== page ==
By George Waters
Local citizens are being asked to sign a petition to recall Sandy Evans, a duly elected, hard-working, member of the Fairfax County School Board. Those pushing recall contend that this has nothing to do with the new name, Justice High School, but is all about the process. Really?
Does anyone believe that if the School Board had not voted to rename J.E.B. Stuart that these same citizens would be circulating a recall petition objecting to the process? Clearly not. This is classic sour grapes and an orchestrated hissy-fit. If it was not about the name, why did this same allegedly “non-partisan” group work to defeat Karen Keys-Gamarra when she was a candidate for the School Board? Simply because she too felt it unwise to continue to honor a Civil War general who fought to keep an entire race of people enslaved. Interesting that Karen won overwhelmingly, especially so in the precincts closest to Stuart HS and despite the campaign against her. Apparently, folks are more open-minded than Karen’s opponents hoped they would be.
Renaming the school is not exactly a radical idea, especially after Charleston and Charlottesville. Look at the types of people who marched in Charlottesville in defense of the Confederacy. Those who are demanding that we must continue to honor J.E.B. Stuart are in bed with those in Charlottesville who demanded we continue to honor Robert E. Lee, they are just more erudite and sophisticated in their approach. Of course, they would take great umbrage at any suggestion that they had something in common, but the end goal is the same. Both wish to whitewash what slavery was about and the lasting damage it did to our country and to millions of Americans. Many of them still argue that slavery had nothing to do with the Civil War, and yet they suggest others are erasing history? What gall to be such historical revisionists while accusing others of erasing history.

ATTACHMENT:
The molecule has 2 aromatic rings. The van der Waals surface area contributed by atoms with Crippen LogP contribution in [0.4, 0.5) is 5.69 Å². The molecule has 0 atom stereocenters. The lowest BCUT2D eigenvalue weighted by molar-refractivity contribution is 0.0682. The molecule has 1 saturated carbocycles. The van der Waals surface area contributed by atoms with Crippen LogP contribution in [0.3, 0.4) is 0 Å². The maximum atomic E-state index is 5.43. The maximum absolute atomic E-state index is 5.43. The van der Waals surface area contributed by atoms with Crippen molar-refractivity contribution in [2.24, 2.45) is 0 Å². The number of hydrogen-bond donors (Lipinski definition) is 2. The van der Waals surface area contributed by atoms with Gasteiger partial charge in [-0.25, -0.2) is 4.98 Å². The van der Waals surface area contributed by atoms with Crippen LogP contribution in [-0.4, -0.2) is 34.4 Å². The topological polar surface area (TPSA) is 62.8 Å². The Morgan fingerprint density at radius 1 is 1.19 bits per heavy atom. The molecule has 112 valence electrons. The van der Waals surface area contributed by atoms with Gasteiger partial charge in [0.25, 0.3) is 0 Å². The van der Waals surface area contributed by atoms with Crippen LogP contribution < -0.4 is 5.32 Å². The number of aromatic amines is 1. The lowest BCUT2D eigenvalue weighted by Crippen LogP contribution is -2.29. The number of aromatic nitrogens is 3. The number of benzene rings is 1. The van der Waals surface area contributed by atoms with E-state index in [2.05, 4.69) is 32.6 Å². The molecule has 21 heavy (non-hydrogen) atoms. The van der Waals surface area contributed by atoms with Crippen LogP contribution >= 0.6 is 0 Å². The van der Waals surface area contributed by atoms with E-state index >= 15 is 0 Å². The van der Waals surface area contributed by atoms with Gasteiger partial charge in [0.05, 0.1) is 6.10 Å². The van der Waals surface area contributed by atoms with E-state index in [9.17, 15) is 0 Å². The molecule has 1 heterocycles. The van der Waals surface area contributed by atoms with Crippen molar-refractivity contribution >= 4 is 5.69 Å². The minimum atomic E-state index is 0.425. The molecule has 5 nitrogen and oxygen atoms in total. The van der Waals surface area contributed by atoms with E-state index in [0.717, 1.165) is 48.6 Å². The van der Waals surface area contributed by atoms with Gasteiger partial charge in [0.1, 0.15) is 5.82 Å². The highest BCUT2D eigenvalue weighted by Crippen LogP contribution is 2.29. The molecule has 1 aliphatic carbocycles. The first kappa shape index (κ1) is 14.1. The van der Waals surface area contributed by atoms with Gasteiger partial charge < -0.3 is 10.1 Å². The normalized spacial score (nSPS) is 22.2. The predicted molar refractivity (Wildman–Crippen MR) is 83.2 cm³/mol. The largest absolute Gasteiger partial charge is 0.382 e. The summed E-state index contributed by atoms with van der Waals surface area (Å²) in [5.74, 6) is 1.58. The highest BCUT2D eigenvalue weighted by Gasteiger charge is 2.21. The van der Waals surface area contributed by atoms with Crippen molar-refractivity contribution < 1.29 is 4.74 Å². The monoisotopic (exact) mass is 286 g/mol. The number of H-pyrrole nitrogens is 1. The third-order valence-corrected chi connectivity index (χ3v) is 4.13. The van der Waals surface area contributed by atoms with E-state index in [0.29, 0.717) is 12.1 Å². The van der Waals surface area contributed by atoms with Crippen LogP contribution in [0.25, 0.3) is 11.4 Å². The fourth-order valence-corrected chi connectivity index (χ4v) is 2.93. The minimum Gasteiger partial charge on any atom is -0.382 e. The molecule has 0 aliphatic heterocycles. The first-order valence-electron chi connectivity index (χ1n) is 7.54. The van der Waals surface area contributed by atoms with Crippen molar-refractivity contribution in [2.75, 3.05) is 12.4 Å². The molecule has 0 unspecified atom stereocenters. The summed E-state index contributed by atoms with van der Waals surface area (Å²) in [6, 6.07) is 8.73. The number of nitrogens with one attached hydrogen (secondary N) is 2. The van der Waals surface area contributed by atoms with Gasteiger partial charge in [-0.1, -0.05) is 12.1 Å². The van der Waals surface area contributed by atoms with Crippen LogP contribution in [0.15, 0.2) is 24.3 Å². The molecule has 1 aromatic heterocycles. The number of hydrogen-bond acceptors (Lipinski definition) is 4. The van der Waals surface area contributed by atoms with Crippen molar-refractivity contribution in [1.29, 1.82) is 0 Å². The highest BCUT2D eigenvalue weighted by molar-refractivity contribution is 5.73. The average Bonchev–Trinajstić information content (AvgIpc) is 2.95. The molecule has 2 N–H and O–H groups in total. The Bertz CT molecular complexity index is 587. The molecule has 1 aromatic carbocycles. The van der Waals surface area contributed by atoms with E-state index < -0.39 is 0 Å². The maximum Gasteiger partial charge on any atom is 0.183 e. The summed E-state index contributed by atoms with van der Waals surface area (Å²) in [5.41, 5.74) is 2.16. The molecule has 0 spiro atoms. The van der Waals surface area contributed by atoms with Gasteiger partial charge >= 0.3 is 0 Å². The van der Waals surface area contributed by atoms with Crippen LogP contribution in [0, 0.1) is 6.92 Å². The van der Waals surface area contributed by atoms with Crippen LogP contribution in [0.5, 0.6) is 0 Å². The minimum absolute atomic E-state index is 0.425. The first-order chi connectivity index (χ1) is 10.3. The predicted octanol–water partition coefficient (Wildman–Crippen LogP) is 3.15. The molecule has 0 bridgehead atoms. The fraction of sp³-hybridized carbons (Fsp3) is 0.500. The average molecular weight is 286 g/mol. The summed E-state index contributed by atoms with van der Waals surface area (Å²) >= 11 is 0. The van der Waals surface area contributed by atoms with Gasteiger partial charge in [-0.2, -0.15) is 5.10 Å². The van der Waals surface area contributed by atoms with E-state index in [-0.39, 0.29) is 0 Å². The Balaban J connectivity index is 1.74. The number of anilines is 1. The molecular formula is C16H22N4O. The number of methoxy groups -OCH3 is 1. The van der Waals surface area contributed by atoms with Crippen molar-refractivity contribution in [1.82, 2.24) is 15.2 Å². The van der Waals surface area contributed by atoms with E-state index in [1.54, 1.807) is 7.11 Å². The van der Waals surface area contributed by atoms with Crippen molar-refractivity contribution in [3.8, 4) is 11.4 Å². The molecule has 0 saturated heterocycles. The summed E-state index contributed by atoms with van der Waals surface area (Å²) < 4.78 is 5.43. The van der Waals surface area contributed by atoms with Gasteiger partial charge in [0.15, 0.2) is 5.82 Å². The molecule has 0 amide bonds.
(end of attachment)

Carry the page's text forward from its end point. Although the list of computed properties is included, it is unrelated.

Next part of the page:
As to the recent school renaming process, those who opposed the name change had every bit as much input into the process as those who wished the name to change. They testified at every hearing; they sat on every study committee; they sent in countless emails; they met directly with School Board members and even showed up uninvited at their homes. But they say they were ignored.
While the name Stuart received the most weighted votes in the community’s September 16 recommendation, it did not receive the most raw votes; and that vote came after the school board had already decided to change the high school’s name. Deleting the initials “J.E.B.” was floated but did not have support from either side at July’s board meeting and ultimately had almost no support among the 12-member board.
The process was also clear that the community vote was not a plebiscite but merely advisory and would lead to the Superintendent recommending multiple names to the school board which he then did by forwarding the five names that got the most votes in the community’s September 16 recommendation. One of those options, clumped together with various derivations of Thurgood Marshall, was in fact the word “Justice” but we are told that word never appeared on the ballot at all — a complete falsehood. The votes for a name other than Stuart (the incumbent) far outweighed votes for Stuart as did the combined votes for Justice, Justice Marshall, civil rights leader Barbara Rose Johns and local WW II hero Col. Louis Mendez, the three names the so-called Changers were championing.
The school board did not ignore the community’s September 16 recommendations, they weighed them heavily, debated them extensively and decided that the idea of Justice HS would be a way of honoring three nominated Americans: a revered Supreme Court Justice who lived in Lake Barcroft, a 16 year-old Virginia student who had the courage to challenge segregated schools in 1951, and a long-time Lake Barcroft resident who served heroically in WW II and in Korea and returned home to work in the field of education and whose children attended Stuart. Justice High School is a great name and will provide teaching moments about what the word means, about fairness, diversity and inclusiveness for years to come.
The inflated costs will come down significantly. Band uniforms don’t cost $3,000 apiece, the football field can be repainted for $3,500, not $104,000, baseball jersey shirts for the 26 (not 45) athletes on the 2017 JV and Varsity rosters for home and away games will cost $2,000 not $20,000 and there is no need to spend $50,000 replacing a trophy case, etc. A major fundraising campaign can begin in December.
Sometimes change is difficult to accept but as George Bernard Shaw once wrote, “Progress is impossible without change, and those who cannot change their minds cannot change anything.”